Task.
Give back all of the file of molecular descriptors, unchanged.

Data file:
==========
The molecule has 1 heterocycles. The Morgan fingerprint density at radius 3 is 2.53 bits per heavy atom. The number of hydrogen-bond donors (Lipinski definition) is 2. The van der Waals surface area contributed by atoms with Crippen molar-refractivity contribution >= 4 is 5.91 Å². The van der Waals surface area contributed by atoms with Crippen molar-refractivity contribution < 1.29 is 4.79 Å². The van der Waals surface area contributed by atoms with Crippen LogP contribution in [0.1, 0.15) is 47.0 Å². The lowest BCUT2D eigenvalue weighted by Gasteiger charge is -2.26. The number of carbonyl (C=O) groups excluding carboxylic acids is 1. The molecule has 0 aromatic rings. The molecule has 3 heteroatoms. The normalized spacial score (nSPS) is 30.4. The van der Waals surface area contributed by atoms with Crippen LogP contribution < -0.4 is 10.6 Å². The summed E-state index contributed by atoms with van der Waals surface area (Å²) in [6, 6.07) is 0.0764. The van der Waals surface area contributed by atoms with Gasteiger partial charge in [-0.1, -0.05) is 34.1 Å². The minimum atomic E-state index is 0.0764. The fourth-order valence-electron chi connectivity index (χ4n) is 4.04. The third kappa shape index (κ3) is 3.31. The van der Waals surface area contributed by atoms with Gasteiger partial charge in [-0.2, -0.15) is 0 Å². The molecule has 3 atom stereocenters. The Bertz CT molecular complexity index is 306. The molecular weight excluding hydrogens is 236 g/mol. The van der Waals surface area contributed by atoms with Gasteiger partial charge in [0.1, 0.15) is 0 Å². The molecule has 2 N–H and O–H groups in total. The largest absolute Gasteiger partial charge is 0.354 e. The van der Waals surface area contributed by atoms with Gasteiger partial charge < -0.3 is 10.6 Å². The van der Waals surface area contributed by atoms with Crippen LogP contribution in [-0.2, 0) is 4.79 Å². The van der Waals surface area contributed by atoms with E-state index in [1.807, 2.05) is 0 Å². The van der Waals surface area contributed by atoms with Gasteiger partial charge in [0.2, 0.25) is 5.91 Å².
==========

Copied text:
The molecule has 1 heterocycles. The Morgan fingerprint density at radius 3 is 2.53 bits per heavy atom. The number of hydrogen-bond donors (Lipinski definition) is 2. The van der Waals surface area contributed by atoms with Crippen molar-refractivity contribution >= 4 is 5.91 Å². The van der Waals surface area contributed by atoms with Crippen molar-refractivity contribution < 1.29 is 4.79 Å². The van der Waals surface area contributed by atoms with Crippen LogP contribution in [0.1, 0.15) is 47.0 Å². The lowest BCUT2D eigenvalue weighted by Gasteiger charge is -2.26. The number of carbonyl (C=O) groups excluding carboxylic acids is 1. The molecule has 0 aromatic rings. The molecule has 3 heteroatoms. The normalized spacial score (nSPS) is 30.4. The van der Waals surface area contributed by atoms with Crippen LogP contribution < -0.4 is 10.6 Å². The summed E-state index contributed by atoms with van der Waals surface area (Å²) in [6, 6.07) is 0.0764. The van der Waals surface area contributed by atoms with Gasteiger partial charge in [-0.1, -0.05) is 34.1 Å². The minimum atomic E-state index is 0.0764. The fourth-order valence-electron chi connectivity index (χ4n) is 4.04. The third kappa shape index (κ3) is 3.31. The van der Waals surface area contributed by atoms with Gasteiger partial charge in [-0.2, -0.15) is 0 Å². The molecule has 3 atom stereocenters. The Bertz CT molecular complexity index is 306. The molecular weight excluding hydrogens is 236 g/mol. The van der Waals surface area contributed by atoms with Gasteiger partial charge in [0.1, 0.15) is 0 Å². The molecule has 2 N–H and O–H groups in total. The largest absolute Gasteiger partial charge is 0.354 e. The van der Waals surface area contributed by atoms with Gasteiger partial charge < -0.3 is 10.6 Å². The van der Waals surface area contributed by atoms with Crippen LogP contribution in [-0.2, 0) is 4.79 Å². The van der Waals surface area contributed by atoms with E-state index in [1.807, 2.05) is 0 Å². The van der Waals surface area contributed by atoms with Gasteiger partial charge in [0.2, 0.25) is 5.91 Å².